Hey Bass, I’ll reply to your questions here. If you want to PM me that’s probably better. I just want to see you win – – at this stage of my life, it’s satisfying to see my employees, friends, associates, anyone I can share insights with, be winners. Grew up poor. And knew it, ’cause it was in a middle-to-upper class zip code. Hated being poor. I don’t want to be poor. I never had the advantages. I always had huge capacity for hard work in me, though, and there is a place in this world for hard workers to succeed. Basically, I can’t stand losing, hate it. Always wanted to control my own financial fate. When you don’t have money, other humans control you. John Thompson, the Hoya coach from back in the day, said, “I teach my guys that the only color that matters in America is green.” JT nailed it. That guy Kevin O’Leary has decent interviews & such on You Tube. What he says is accurate. Mike Rowe, another solid, insightful set of vids on You Tube. When you own your own business, in the beginning it’s a slog. You must work your arse off. You live it, breathe it, sleep it. No kidding, it is your existence. Your sig other better be on board with that, and not just with words – – living it. You learn from your mistakes, and you’re going to make some notable errors. So, I graduated with a History degree (useless), never had a plan. Still don’t. All around me @ college, everyone seemed to know what they wanted in life. I had no dream job in mind. Stumbled into a night currency trading desk job, then went soaring up the corp ladder on Wall St. Did really well. I was ‘the next big thing.’ Made a ton of money – – spent every dime of it. After 5 yrs, the stress turned me into burnt toast. Quit. Walked away. Had no plan. Brother in DC, working part-time as locksmith whilst in college. Said come on down here, buy this guy’s biz, he wants to retire. Tossed everything in my car, 77 Ford Pinto :), drove to DC. Worked for the old-timer @ 14th & RI Ave, back when it was hookers & homeys in the hood. Now it’s palefaces pushing $1k baby strollers. Still can’t believe how the city changed so fast. Turned out the old feller had no books, and was a POS to boot. Skimming paychecks, racist, a real dick. I always had hard work in me, and there is a place in this world for hard workers to succeed. Bailed out. Put ad in Yellow Pages. Ran jobs 24/7/365/ Built customer base. Tons of referrals. People liked my work, they knew I was honest & they liked me. After awhile, the workload was overwhelming. Hired guys to work for me. Lotta alcoholics, druggies, morons. Learned from those HR mistakes. I put everything back into the biz. Always bought more service vans, more tools, more stuff to sell. I liked to work, I like money, I don’t want to be poor. Here’s what you have to do, at some point, it’s very important. You have to make the break from working in your business to working on your business. You will have to drop the wrenches. Because you cannot do both. Or, I should say you cannot do both well. You will not get to the point of financial freedom if you continue to wrench. As well, your body isn’t going to take the punishment at a certain point. That’s just a fact of life, unfortunately. You’ll make money. Don’t be ‘that guy’ with the new truck, new boat, whatever, with your initial success money from your hard work. Stay humble & low to the ground, save that money & plow it back into the biz to make more money. The economy will dip at some point, at several points in the years ahead. You don’t want to be making payments on toys when it does. Debt – – use it only to make more money. I.e., take on new service vans because those are revenue platforms. Hire good-to-great managers. Hire good schedulers. Watch your overhead like a hawk. Terminate bad employees immediately even if they are generating a lot of revenue for you & even if good Techs are hard to come by. You make the tough decisions. You keep the employees happy-happy. Eventually, if you can avoid the major windows of disaster, it starts to spit money. To your query regarding customers – – there’s only 8-12 hours of ‘you’ being able to work every day. Schedule them. If you’re good, they will wait for you. Because there are so many shyster outfits. The scheduling is also important in the sense that it will dictate to you what you need to grow the company. One truck? Three trucks? Outside Sales person? New dispatching software? And so on. At your age, you still have the energy & drive & initiative to do this. Trust me, that all fades over time. If you play this correctly, you will be retired @ 50 if you want to be. And still have 20 yrs of good surfing ahead of you at that point. No stress, unless your wife divorced you somewhere along the way. Almost all of my friends can’t retire. And some of them are lawyers, doctors, made huge money. College educations, big houses, Range Rovers, pricey vacations, buying tons of stuff, consumer debt (credit cards), put them in the hole. They’re going to be working until they croak. My opinion is that it’s better to work hard, work often, while you can (younger years) than to be working because you have to (older years). BTW, one of my favorite Jack Nicklaus quotes, to paraphrase, when The Golden Bear was asked if Tiger Woods could break Jack’s records: Jack replied, he can do it as long as he avoids two things, injuries & a bad marriage. Jack wasn’t joking. How prophetic, eh? I realize that I rambled a bit here. Hope any of it is some help. As I said, happy to assist, feel free to ask anything. Just like to see hard working people turn out winners.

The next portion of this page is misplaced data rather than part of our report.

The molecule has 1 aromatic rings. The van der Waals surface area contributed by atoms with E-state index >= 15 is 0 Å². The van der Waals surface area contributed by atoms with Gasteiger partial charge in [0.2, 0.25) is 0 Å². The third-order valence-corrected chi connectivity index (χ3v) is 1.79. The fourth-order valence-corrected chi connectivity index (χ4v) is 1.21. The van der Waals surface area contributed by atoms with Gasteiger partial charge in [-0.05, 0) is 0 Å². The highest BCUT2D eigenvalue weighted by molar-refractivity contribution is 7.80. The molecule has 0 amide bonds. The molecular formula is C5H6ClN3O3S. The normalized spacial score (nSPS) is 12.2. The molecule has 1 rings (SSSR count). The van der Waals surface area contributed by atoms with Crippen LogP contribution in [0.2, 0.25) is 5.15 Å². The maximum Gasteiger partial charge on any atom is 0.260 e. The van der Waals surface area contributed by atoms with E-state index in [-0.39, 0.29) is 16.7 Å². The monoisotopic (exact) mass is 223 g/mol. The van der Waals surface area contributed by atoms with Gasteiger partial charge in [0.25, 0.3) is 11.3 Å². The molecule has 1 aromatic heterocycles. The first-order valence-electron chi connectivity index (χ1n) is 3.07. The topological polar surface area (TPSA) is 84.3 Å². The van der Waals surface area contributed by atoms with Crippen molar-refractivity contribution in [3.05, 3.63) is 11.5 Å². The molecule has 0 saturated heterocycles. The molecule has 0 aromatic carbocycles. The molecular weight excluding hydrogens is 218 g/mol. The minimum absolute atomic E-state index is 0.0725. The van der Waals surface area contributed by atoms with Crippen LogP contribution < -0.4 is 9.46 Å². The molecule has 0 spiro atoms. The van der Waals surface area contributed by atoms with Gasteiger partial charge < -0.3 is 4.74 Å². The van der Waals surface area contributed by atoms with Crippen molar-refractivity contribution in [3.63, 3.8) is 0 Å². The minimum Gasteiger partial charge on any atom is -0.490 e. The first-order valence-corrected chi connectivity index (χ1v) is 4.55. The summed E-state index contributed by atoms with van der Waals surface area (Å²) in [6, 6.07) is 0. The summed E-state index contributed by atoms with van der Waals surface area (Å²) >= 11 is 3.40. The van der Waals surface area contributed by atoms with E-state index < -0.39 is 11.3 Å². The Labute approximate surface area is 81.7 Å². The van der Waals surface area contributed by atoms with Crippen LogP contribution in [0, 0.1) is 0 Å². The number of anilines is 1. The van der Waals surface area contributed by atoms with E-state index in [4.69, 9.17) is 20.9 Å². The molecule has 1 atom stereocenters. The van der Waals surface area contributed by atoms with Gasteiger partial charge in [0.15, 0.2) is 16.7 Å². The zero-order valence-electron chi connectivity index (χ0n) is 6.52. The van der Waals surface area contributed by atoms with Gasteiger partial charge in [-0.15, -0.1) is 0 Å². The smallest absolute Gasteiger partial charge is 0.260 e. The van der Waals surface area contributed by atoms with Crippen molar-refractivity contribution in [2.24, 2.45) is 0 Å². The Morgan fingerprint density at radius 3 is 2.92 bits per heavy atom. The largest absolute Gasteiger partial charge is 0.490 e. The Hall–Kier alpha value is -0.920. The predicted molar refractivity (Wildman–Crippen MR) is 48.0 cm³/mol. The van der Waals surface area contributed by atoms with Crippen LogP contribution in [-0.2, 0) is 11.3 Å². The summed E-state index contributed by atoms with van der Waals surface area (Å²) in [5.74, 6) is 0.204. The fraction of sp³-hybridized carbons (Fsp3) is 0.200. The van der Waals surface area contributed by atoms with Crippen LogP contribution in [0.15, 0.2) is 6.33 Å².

Very well said dude. Bassmon, this is about as good as it gets when it comes to business advise. Listen to Yankee, he’ll steer you in the right direction. If you really want to own your own business, I would follow his advice step-by-step. Just remember one thing, time is limited, how much of it do you want to spend working? How much of it do you want to spend surfing? And how much of it do you want to dedicate to your wife, kids (one day), family, etc.?